World Bank President Robert Zoellick warned Monday that cash-rich emerging economic giants cannot be counted on to rescue the troubled eurozone.
On the contrary, he said, the loss in confidence in the advanced economies could hit investment and consumer demand in the developing world, adding to the global economic turmoil."If one looks closely at the statements coming out of China or other emerging markets, there is a sense they are trying to support the developed world and particularly the eurozone at a point of crisis," Zoellick told journalists in a conference call.
"But that's different than putting up money," he said.There has been some talk in recent weeks that the emerging BRICS economies -- Brazil, Russia, India, China, and South Africa -- could tap their huge reserves to support Europe, being dragged toward possible recession by the debt problems of Greece, Portugal, Ireland and others.
But Zoellick, who last week blasted leading advanced economies for irresponsible policies that are dragging down the rest of the world, played down any hopes for a BRICS rescue.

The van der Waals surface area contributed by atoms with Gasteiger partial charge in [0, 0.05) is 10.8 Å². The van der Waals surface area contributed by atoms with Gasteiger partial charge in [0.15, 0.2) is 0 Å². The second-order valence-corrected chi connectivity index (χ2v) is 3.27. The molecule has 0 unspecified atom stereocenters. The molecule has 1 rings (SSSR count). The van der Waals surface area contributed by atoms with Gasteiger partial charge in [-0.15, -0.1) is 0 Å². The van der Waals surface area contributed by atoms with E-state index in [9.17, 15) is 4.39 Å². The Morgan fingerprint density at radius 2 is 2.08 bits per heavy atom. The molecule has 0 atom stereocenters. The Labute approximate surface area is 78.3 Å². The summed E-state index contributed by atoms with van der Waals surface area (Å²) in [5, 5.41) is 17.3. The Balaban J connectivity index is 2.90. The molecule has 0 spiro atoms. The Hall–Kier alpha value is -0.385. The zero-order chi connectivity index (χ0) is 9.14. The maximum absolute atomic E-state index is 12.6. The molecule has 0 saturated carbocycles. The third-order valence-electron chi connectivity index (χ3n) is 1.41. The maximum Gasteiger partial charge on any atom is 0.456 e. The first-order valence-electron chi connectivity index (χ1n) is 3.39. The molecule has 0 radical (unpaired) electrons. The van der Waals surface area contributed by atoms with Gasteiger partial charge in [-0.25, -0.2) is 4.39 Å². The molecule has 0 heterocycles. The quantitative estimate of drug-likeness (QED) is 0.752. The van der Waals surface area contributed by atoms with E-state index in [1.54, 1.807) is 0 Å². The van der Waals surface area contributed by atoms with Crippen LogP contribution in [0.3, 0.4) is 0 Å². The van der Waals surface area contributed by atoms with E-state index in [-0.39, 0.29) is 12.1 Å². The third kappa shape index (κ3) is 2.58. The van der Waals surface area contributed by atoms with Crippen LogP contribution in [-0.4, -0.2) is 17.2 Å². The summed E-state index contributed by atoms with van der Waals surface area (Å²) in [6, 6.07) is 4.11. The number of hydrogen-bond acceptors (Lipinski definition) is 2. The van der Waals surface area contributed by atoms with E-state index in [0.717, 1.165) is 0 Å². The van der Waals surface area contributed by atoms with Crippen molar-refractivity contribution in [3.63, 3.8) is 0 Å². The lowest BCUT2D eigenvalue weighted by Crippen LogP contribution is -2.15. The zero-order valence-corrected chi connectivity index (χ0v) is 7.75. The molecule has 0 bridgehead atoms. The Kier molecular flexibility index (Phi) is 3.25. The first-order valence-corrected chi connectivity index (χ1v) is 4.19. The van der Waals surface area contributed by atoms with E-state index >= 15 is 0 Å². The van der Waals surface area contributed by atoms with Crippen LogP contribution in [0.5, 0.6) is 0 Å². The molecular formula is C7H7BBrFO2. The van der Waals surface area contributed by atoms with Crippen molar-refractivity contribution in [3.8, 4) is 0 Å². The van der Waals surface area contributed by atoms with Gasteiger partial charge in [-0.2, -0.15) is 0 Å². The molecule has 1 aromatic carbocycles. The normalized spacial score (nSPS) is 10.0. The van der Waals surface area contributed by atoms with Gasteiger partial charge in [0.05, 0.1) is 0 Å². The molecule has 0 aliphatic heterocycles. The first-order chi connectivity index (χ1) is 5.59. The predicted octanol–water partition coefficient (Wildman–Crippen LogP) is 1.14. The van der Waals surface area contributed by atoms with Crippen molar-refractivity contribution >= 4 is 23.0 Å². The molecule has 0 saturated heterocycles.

"Now there may be occasions where sovereign funds may be willing to make various investments, they put their money for example in various assets," he said.
"But you also see the hesitancy in voices out of China about putting the money that's been hard-earned by people who have a per capita income of $4,000 and bailing out Europe. So I just don't think that's going to happen."He added that the BRICS themselves were threatened by the problems in Europe and the United States.
"Developing countries have less fiscal space than in 2008 to counter a downdraft," he said.
"The drop in markets and confidence could prompt slippage in developing countries' investment, and a pull-back by the consumers too. A fall in developing countries' demand would mean would mean we'd lose their economic engines as drivers of global recovery."
"We need to watch out, especially if the eurozone and the US remain off course."
Zoellick was speaking ahead of this week's meetings of the World Bank and the International Monetary Fund in Washington, where the eurozone crisis is expected to be a key topic of discussion.